A thoughtful article. As an Educational Psychologist, who works with with children and their families, I appreciate the tension between being a professional working with other people’s children and being a parent raising your own children. I do not think we can "silo" these two aspects of our lives, rather we need to recognise and acknowledge the impact each can have on the other, and then get on and do our best in both roles.

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  18. 18. okwhen 8:14 am 04/17/2011

    Firstly let me say, if any doctor or health care provider insinuates the parents are at fault they are required by law to report this to the authorities. Otherwise, they are careless in their assessment and parents should report them to their superiors.

    This seemed to take on different paths beyond the original scope of this article. For instance, the subject Tiana outcries and physical disruptions may have very well been due to her severe tooth pain and infection. However, Justine Larson is now comparing her to the sister that seems normal. In my way of thinking this is comparing apples to oranges. Does the other sister have pain ridden teeth complicated with infection. Even so, comparing these two makes no sense.

    As a psychiatrist her believing the possibility exist that earlier intervention may have prevented the removal of these children is dumfounding. I have only know two crack addicts and a few heron addicts and early intervention for these people is merely a pipe dream. We all probably know families with similar problems and are all to familiar with the long drawn out process of intervention treatments. Do not misunderstand, I believe everyone either asking for help or are indirectly in need should receive treatment. If we view addicts living on the street one will soon discover the severity of the disease and know intervention in the majority of these cases is unwanted. These are two of the hardest drugs to kick and the majority of the people encounter many failed attempts to stop if at all.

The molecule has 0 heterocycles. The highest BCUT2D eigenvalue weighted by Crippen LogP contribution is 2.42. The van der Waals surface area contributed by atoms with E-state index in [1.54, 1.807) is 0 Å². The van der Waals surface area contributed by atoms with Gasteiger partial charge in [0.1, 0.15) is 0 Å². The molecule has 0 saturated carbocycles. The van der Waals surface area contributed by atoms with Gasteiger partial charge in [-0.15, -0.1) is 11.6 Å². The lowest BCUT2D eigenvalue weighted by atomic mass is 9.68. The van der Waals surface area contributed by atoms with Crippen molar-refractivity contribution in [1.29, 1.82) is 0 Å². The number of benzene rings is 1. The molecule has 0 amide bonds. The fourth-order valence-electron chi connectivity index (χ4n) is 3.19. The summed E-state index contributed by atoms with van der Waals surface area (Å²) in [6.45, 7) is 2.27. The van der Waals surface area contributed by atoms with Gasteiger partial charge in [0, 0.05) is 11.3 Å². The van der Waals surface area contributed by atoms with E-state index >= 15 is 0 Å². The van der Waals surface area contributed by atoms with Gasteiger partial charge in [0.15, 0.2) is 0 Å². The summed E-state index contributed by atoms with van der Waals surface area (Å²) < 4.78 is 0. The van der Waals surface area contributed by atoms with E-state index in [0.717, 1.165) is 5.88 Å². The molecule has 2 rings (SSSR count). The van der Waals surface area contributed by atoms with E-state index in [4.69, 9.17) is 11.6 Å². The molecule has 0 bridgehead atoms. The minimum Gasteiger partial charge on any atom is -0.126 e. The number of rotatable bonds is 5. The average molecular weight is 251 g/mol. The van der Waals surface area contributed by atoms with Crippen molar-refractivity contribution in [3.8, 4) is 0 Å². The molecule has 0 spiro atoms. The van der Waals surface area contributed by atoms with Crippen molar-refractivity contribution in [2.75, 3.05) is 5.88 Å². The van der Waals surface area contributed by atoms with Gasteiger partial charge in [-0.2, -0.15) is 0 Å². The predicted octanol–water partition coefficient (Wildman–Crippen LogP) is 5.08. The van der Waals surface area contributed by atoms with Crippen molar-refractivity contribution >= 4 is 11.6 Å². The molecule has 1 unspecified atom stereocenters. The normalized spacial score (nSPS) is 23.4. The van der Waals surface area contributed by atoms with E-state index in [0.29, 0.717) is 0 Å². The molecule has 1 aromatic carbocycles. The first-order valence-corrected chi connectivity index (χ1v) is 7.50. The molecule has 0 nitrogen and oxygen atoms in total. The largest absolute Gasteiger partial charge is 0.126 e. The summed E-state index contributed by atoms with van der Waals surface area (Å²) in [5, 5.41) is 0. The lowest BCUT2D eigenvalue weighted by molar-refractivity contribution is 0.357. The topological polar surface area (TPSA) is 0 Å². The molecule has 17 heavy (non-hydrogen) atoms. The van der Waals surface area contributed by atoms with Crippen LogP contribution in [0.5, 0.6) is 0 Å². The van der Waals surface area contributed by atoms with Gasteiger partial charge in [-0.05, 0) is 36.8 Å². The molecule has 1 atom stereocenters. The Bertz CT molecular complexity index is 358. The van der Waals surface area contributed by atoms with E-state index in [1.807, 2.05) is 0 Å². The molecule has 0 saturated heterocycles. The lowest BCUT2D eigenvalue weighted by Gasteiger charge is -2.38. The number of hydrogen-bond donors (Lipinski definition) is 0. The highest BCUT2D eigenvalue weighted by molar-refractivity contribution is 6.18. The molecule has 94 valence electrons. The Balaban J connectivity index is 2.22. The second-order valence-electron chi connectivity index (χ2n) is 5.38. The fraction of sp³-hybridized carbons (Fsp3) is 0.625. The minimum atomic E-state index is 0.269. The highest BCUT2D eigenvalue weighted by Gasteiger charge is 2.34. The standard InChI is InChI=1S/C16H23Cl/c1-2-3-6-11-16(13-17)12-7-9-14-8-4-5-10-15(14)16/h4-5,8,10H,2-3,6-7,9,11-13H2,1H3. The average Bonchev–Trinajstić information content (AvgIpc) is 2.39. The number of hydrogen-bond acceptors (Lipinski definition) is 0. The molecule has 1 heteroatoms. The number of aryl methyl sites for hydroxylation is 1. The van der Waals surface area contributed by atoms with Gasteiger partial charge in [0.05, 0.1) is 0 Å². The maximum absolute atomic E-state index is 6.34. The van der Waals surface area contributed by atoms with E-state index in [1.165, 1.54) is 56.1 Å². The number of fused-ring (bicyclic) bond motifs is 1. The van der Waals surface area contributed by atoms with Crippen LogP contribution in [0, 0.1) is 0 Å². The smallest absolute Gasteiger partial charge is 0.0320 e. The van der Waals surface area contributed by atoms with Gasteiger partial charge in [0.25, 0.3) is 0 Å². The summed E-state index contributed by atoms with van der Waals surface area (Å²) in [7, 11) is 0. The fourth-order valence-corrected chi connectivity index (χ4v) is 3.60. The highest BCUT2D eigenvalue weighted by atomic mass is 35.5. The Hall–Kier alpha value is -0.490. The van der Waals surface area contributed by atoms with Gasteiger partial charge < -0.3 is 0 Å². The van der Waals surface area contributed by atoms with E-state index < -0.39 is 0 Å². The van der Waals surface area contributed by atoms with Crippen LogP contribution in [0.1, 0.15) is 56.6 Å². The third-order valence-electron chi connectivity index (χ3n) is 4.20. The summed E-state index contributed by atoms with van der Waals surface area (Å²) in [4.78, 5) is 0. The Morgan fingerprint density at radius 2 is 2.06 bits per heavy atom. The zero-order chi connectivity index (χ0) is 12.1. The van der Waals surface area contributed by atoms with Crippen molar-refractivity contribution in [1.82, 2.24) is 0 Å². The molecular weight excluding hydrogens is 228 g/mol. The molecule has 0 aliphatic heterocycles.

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  19. 19. Happyalways 1:02 am 04/21/2011

    I enjoyed reading this Justine. With my first child I laboured for quite some time before I had a c/section much to my relief! The next day the specialist came into to my room to see how I was doing. I was holding my beautiful baby, over the moon that she was heathly and huge. The specialist asked me if I felt like a failure. There I was holding my baby with such love and joy and I get asked this! I screwed up my face and said, "what?" She said, "oh you know some women feel like they have failed if they have had a c/section." I replied by saying, "the thought never entered my head and never will, that’s ridculous!" In retrospect, I see that She thought I should guilty for something I had no control over.

    I wonder what that nurse would have said if you had have said, "No I don’t feel guilty" Would she have said you were a bad mother "because YOU have to feel quilty, afterall that is the utmost feeling a mother should have!!!"

    Furthermore, I think mothers, especially new mothers get a raw deal. Most professionals think they are neurotic, I spent three months attempting to get my daughters silent reflux to be taken seriously only to be told that it was ME who had the problem, this doctor said I had post-natal depression. She even refused to return my phone calls when I was concerned as she would not feed. She soon ended up in hospital as she was starving herself, it was found that she yes indeed had silent reflux as found from the testing they did. I returned to that doctor for an apology and exclaimed how frustrating my experience was with her trying to get her to believe me, I stated that her actions even made me start to doubt myself, she was sheepish but NEVER apologised. I have such ill-feeling towards her for refusing to apologise for her mistake and allowing my daughter to continue to be in such pain for three months, I gave her the sack.

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  20. 20. yurala 6:36 am 04/22/2011

    I could not agree more with this comment!